Far from being a “public square” that promotes free speech, TikTok is more analogous to a “megaphone for the CCP.” Decades ago, these same national security concerns over the influence of foreign adversarial governments in American media stations prompted the U.S. government to restrict foreign ownership of television and radio. Today, social media arguably has far greater influence than traditional forms of media ever did.
Indeed, Beijing has already accessed TikTok’s data on several occasions. According to a report published by Forbes earlier this month, the ByteDance app that stores nearly all of TikTok’s internal communications was subjected to a “wide-ranging inspection” before the Chinese Communist Party’s (CCP) TwentiethNational Congress last year. The inspection included reviewing the company’s “product network security, data security, personal information, and daily operations,” among other highly sensitive information.
Leaks of internal company documents marked as “sensitive” also revealed that “TikTok stores the most sensitive financial data of its biggest stars — including those in its Creator Fund — on servers in China.” In June, TikTok admitted that American Creators’ user data is also stored in China. We also know that TikTok inappropriately surveilled the locations of journalists who wrote negative stories about the company. These revelations came on top of numerous former ByteDance employees separately corroborating the claim that the Chinese government has “supreme access to all the company data, even data stored in the United States” and that ByteDance has repeatedly accessed nonpublic data about U.S. TikTok users and has “access to everything.” The former ByteDance employees also alleged that the company’s Beijing office has a unit of CCP members sometimes called “the Committee,” which oversees the company’s apps and “guide[s] how the company advanced core Communist values.”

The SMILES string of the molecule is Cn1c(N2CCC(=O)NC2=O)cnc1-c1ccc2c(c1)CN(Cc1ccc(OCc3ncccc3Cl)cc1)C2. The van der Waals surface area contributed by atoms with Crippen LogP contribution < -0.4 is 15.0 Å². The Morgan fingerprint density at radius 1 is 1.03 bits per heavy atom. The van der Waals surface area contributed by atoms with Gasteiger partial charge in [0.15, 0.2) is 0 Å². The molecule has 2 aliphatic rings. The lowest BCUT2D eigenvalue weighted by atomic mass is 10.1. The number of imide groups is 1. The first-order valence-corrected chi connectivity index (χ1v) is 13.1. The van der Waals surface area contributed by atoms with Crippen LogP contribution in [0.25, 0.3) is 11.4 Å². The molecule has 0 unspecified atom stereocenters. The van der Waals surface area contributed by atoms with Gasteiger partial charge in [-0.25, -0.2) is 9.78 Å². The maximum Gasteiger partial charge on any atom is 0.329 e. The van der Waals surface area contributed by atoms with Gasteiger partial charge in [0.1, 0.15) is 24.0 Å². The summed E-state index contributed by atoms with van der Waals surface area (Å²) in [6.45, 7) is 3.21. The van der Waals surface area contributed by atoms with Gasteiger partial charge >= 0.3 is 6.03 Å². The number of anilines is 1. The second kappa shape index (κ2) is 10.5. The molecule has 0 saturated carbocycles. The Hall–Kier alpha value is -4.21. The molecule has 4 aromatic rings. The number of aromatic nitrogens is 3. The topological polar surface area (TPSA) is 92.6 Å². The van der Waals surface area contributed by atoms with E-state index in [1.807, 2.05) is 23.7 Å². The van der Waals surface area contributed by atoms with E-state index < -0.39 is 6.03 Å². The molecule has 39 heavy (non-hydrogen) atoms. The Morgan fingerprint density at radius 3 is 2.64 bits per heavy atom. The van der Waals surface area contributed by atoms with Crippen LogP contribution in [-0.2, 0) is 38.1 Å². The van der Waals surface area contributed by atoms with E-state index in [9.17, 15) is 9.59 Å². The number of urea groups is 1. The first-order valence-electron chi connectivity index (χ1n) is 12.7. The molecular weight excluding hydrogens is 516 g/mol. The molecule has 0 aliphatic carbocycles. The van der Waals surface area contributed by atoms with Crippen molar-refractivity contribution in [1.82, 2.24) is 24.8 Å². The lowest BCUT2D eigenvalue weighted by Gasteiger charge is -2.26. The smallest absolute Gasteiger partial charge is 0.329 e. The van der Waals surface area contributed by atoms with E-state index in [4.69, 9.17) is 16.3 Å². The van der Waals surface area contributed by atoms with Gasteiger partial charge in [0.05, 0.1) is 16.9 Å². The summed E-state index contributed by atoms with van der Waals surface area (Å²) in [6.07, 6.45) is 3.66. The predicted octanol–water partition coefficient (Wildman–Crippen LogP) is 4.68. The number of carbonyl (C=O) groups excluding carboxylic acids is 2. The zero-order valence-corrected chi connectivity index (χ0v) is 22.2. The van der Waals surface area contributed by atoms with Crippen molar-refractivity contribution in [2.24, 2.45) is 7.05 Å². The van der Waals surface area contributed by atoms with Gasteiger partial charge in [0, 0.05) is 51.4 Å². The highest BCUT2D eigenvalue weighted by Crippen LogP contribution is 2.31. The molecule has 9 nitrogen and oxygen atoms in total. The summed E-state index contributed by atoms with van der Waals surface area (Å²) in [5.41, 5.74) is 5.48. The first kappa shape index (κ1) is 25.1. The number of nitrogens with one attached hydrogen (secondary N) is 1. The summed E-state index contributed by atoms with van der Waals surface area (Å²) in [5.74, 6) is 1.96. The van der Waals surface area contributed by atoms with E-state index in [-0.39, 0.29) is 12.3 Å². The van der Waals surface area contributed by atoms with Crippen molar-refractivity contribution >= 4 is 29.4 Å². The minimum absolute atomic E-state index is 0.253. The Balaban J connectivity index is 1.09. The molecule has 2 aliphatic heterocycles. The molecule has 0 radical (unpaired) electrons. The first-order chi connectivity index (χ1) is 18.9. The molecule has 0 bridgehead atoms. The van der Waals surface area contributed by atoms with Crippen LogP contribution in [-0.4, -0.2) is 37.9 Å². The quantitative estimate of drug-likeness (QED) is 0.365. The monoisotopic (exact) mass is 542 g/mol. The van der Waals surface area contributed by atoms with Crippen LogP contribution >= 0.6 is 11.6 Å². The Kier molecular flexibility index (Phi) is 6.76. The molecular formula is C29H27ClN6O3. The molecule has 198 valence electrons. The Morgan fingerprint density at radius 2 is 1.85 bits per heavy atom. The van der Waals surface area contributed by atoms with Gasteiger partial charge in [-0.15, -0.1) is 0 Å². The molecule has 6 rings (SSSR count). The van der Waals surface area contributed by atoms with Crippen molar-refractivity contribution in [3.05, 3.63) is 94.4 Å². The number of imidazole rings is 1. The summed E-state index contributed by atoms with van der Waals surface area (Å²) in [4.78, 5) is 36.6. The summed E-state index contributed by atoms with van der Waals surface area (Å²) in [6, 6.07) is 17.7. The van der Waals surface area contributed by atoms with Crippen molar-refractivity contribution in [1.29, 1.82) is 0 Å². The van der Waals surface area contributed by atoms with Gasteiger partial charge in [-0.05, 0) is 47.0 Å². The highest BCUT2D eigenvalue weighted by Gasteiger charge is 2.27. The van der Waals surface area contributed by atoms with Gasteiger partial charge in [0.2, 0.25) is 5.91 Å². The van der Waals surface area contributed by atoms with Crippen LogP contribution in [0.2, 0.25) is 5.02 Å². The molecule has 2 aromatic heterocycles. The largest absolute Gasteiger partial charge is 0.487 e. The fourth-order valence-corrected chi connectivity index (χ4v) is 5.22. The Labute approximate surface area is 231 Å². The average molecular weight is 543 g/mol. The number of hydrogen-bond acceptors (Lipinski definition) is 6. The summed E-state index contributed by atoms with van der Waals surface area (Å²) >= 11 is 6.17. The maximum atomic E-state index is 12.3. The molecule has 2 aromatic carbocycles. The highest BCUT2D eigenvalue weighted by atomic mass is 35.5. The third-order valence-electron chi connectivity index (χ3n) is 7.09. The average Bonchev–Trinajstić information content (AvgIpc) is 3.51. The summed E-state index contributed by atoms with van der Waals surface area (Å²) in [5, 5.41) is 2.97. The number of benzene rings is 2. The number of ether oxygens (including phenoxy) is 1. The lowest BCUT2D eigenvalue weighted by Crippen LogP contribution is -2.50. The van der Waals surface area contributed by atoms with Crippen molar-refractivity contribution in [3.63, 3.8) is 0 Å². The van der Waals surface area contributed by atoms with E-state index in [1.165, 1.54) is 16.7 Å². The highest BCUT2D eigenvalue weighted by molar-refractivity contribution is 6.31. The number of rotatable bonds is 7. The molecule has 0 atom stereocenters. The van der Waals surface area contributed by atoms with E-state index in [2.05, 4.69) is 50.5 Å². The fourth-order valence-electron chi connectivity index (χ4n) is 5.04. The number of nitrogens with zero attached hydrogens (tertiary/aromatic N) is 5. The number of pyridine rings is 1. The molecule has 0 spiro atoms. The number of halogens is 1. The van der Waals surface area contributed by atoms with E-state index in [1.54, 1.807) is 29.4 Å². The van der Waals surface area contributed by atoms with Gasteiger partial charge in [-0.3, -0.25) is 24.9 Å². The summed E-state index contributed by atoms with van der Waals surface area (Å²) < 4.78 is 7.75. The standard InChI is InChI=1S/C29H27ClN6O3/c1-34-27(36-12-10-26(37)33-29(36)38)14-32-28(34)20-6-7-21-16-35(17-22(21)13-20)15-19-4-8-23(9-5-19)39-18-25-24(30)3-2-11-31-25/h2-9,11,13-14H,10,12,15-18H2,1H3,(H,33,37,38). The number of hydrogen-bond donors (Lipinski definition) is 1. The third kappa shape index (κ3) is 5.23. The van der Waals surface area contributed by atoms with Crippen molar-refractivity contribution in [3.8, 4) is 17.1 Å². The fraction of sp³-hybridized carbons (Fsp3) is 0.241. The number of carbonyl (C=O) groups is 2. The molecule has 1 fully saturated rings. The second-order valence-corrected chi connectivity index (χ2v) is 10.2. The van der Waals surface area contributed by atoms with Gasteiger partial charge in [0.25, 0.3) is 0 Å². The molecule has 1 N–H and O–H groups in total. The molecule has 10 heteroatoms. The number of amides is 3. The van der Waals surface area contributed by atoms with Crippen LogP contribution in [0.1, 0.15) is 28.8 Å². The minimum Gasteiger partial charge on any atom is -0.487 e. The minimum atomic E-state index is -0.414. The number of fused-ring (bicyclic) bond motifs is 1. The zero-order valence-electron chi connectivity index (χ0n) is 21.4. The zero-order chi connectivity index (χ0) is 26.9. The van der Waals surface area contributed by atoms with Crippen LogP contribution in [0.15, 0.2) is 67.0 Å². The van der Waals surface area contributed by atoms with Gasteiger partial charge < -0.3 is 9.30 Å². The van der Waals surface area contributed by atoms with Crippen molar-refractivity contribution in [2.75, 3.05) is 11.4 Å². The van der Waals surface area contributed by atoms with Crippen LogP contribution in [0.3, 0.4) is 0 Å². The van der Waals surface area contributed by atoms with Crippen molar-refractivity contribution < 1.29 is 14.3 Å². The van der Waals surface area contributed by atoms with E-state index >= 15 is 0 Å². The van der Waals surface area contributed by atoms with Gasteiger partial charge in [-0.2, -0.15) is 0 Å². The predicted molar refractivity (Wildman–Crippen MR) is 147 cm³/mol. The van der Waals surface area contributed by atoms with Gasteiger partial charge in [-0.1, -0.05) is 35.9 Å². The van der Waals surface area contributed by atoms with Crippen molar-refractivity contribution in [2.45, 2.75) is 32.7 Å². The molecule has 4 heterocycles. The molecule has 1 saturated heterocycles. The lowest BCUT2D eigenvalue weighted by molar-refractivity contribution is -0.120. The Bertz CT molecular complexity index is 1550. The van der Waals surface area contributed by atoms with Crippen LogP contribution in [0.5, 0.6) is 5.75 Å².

This pattern is consistent with the CCP’s longstanding record of leveraging its intelligence laws to coerce companies into compliance with intelligence requests and advance the Communist Party’s agenda. As this year’s USCC report outlines, the Department of Justice found that a director at Zoom covertly complied with Chinese government requests to disrupt a virtual meeting commemorating the Tiananmen Square Massacre and ban Chinese dissidents from the platform. This was a clear example of Chinese civil-military fusion: Chinese companies and executives cannot deny the CCP’s requests for data when Beijing asks.
When TikTok CEO Shou Zi Chew testified under oath in March of this year, he claimed that “ByteDance is not […] controlled by the Chinese government.” He asserted that he had not disclosed TikTok user data to the Chinese government and would refuse to do so. Senators Blackburn and Blumenthal are right: TikTok misled Congress.
As the USCC report highlights, it is time for Congress to consider legislative restrictions on Chinese social media mobile applications. American policymakers should view the current tidal wave of CCP-favored anti-Israel disinformation on TikTok as a window into how the CCP will leverage the app to influence critical American policy debates every time our country experiences a major national event moving forward. The impact on America’s policy-making process cannot be understated.
I have met with more than 100 lawmakers on Capitol Hill. All of them agree: TikTok is a clear and present threat to the national security of the United States. As the USCC recommended in this year’s report, Congress should urgently consider legislative restrictions on Chinese social media companies. Beginning early next year, the USCC will hold a series of hearings, which I will co-chair, to scrutinize further the use of Chinese technologies in the United States. TikTok will receive the continued public scrutiny it warrants.
Jacob Helberg was appointed by Speaker Kevin McCarthy as Commissioner of the United States-China Economic and Security Review Commission. He also serves as a Senior Policy Advisor to the CEO of Palantir Technologies, where he leads efforts to explore national security trends, changes in the global security landscape, and emerging tech policy issues. Jacob is also the author of The Wires of War: Technology and the Global Struggle for Power (Simon & Schuster, October 2021), which received bipartisan accolades from President Clinton and the Chairman of the House Foreign Affairs Committee, Michael McCaul. Helberg is also an Adjunct Senior Fellow for the Technology and National Security Program at CNAS, a Senior Advisor at the Stanford University Center on Geopolitics and Technology, and a member of the Manufacturing Leadership Council at the National Association of Manufacturers. From 2016 to 2020, Helberg was Google’s global lead for the company’s internal global product policy efforts to combat foreign interference. Prior to joining Google, Helberg was a member of the founding team of GeoQuant, a geopolitical risk forecasting technology company acquired by Fitch Ratings. Jacob Helberg received his M.S. in cybersecurity risk and strategy from New York University.